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The Perth Scorchers are firing up their batting stocks with the signing of hard-hitting English all-rounder Liam Livingstone for the upcoming KFC Big Bash League season.

Scorchers fans can expect big things from the Lancashire CC product who’s racked up more than 1,770 T20 runs with an impressive strike rate of over 140 throughout his career.

The 26-year-old burst onto the scene in 2015 after he scored 350 runs from just 138 balls during a One-Day match for club side Nantwich, and has gone on to represent his country in the shortest format.

“I’m so excited to have signed with the Scorchers for the upcoming Big Bash, it’s a tournament I’ve always wanted to play in so I can’t wait to get to Perth,” Livingstone said.

“I’ve spent a winter in Perth, I know the place well and I’m looking forward to getting back there.

“I can’t wait to see everyone at the Furnace this summer and hopefully I can provide some entertainment for the Members and fans!”

Livingstone is the Scorchers’ first international signing for the 2019-20 season, and Head Coach Adam Voges said there was plenty to get excited about.

“We’re very pleased to have secured Liam for the upcoming season,” Voges said.

“He has performed really well in T20 cricket all around the world over the past 12 months.

“Liam’s a great all-round package, he’ll give us some aggression at the top of the order, he’s a handy spinner and a fantastic fielder.

“We’re excited about what Liam can bring to the Scorchers this season and I’m sure he’ll become a fan favourite very quickly.”

The Scorchers have one international spot left to fill for the upcoming season.

Perth Scorchers Squad:
Mitch Marsh (c)
Fawad Ahmed (new)
Ashton Agar
Jason Behrendorff
Cameron Bancroft
Cameron Green
Aaron Hardie (new)
Nick Hobson (new)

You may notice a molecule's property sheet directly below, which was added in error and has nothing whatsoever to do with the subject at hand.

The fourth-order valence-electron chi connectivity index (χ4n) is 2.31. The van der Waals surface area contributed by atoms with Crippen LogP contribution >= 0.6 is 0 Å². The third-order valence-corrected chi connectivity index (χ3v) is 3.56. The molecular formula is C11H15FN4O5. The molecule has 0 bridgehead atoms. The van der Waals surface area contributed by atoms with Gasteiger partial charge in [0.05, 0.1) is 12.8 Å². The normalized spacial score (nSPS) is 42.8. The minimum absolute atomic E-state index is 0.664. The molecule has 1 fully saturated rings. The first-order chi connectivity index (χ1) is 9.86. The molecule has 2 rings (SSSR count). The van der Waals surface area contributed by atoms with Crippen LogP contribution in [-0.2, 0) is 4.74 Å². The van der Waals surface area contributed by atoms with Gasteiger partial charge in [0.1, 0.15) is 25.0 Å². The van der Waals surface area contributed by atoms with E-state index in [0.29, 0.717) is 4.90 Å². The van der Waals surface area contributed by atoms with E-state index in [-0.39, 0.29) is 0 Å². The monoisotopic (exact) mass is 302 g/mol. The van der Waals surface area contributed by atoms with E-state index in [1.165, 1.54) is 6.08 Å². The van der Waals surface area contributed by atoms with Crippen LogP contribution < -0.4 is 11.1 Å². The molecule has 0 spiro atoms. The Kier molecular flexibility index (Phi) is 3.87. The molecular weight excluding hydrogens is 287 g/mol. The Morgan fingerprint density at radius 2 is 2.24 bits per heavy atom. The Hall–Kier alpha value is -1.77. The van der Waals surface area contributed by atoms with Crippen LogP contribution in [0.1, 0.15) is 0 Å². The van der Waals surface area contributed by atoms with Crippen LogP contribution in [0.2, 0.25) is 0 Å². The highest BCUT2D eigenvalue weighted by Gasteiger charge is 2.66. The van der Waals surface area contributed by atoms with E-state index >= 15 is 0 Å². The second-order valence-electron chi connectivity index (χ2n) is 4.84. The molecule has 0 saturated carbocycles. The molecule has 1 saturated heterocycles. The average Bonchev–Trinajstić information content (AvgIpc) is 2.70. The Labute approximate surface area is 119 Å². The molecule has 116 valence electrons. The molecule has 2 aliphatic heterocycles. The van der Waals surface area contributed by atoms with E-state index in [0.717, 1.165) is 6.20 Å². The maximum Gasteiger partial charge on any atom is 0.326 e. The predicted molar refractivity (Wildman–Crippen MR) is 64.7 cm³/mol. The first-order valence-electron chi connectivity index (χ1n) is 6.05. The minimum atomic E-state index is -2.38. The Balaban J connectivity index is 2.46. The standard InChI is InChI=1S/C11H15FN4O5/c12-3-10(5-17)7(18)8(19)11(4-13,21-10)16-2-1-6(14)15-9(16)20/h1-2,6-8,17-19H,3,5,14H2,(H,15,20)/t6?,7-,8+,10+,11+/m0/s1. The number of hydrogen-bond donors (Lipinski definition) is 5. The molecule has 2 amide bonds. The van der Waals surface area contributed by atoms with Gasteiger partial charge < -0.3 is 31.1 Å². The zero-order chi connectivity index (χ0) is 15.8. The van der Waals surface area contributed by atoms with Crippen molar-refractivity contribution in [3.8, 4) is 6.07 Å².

Josh Inglis
Matt Kelly
Liam Livingstone (new)
Joel Paris
Kurtis Patterson (new)
Jhye Richardson
Ashton Turner
Andrew Tye
Sam Whiteman
 

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https://www.espncricinfo.com/story/...-sign-chris-morris-james-vince-returns-sixers
"If Chris Morris's Nelson Mandela Bay Giants make the final in the MSL on December 16 then his availability for the first game of the BBL season on December 17".
Morris will join the Thunder after his commitments with Nelson Mandela Bay Giants in the Mzansi Super League in South Africa end. The MSL final is set for December 16, and the Thunder play the opening game of the BBL on December 17 in Brisbane. Morris' early availability will be tested further given the Thunder play three matches in the first five days of the tournament.
 

Young gun

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Morris will join the Thunder after his commitments with Nelson Mandela Bay Giants in the Mzansi Super League in South Africa end. The MSL final is set for December 16, and the Thunder play the opening game of the BBL on December 17 in Brisbane. Morris' early availability will be tested further given the Thunder play three matches in the first five days of the tournament.
Yeah forgot to finish the sentence haha